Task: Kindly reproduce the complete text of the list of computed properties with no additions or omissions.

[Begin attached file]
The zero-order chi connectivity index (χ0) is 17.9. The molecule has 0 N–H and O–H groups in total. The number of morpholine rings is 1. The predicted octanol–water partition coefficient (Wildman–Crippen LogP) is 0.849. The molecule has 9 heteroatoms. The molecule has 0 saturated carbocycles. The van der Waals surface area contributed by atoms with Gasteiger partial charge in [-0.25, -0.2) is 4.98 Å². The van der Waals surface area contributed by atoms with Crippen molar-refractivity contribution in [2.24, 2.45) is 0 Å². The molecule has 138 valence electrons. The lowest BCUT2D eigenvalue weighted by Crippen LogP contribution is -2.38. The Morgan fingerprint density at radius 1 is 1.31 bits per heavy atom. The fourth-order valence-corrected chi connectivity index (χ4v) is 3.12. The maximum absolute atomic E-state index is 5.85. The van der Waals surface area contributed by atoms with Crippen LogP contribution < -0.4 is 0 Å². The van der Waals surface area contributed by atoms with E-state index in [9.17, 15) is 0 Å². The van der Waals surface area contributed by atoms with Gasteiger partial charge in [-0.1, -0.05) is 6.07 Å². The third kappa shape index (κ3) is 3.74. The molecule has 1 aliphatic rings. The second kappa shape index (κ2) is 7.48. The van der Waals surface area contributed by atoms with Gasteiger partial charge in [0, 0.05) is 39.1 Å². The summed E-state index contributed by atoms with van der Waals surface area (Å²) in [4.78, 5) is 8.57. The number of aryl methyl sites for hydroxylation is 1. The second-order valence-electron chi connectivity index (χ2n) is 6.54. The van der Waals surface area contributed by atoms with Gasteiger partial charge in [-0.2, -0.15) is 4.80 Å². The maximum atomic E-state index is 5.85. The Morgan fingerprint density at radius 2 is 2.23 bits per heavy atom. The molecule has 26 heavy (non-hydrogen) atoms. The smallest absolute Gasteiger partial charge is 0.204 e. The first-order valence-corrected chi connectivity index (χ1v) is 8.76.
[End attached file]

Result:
The zero-order chi connectivity index (χ0) is 17.9. The molecule has 0 N–H and O–H groups in total. The number of morpholine rings is 1. The predicted octanol–water partition coefficient (Wildman–Crippen LogP) is 0.849. The molecule has 9 heteroatoms. The molecule has 0 saturated carbocycles. The van der Waals surface area contributed by atoms with Gasteiger partial charge in [-0.25, -0.2) is 4.98 Å². The van der Waals surface area contributed by atoms with Crippen molar-refractivity contribution in [2.24, 2.45) is 0 Å². The molecule has 138 valence electrons. The lowest BCUT2D eigenvalue weighted by Crippen LogP contribution is -2.38. The Morgan fingerprint density at radius 1 is 1.31 bits per heavy atom. The fourth-order valence-corrected chi connectivity index (χ4v) is 3.12. The maximum absolute atomic E-state index is 5.85. The van der Waals surface area contributed by atoms with Crippen LogP contribution < -0.4 is 0 Å². The van der Waals surface area contributed by atoms with E-state index in [9.17, 15) is 0 Å². The van der Waals surface area contributed by atoms with Gasteiger partial charge in [-0.1, -0.05) is 6.07 Å². The third kappa shape index (κ3) is 3.74. The molecule has 1 aliphatic rings. The second kappa shape index (κ2) is 7.48. The van der Waals surface area contributed by atoms with Gasteiger partial charge in [0, 0.05) is 39.1 Å². The summed E-state index contributed by atoms with van der Waals surface area (Å²) in [4.78, 5) is 8.57. The number of aryl methyl sites for hydroxylation is 1. The second-order valence-electron chi connectivity index (χ2n) is 6.54. The van der Waals surface area contributed by atoms with Gasteiger partial charge in [-0.2, -0.15) is 4.80 Å². The maximum atomic E-state index is 5.85. The Morgan fingerprint density at radius 2 is 2.23 bits per heavy atom. The molecule has 26 heavy (non-hydrogen) atoms. The smallest absolute Gasteiger partial charge is 0.204 e. The first-order valence-corrected chi connectivity index (χ1v) is 8.76.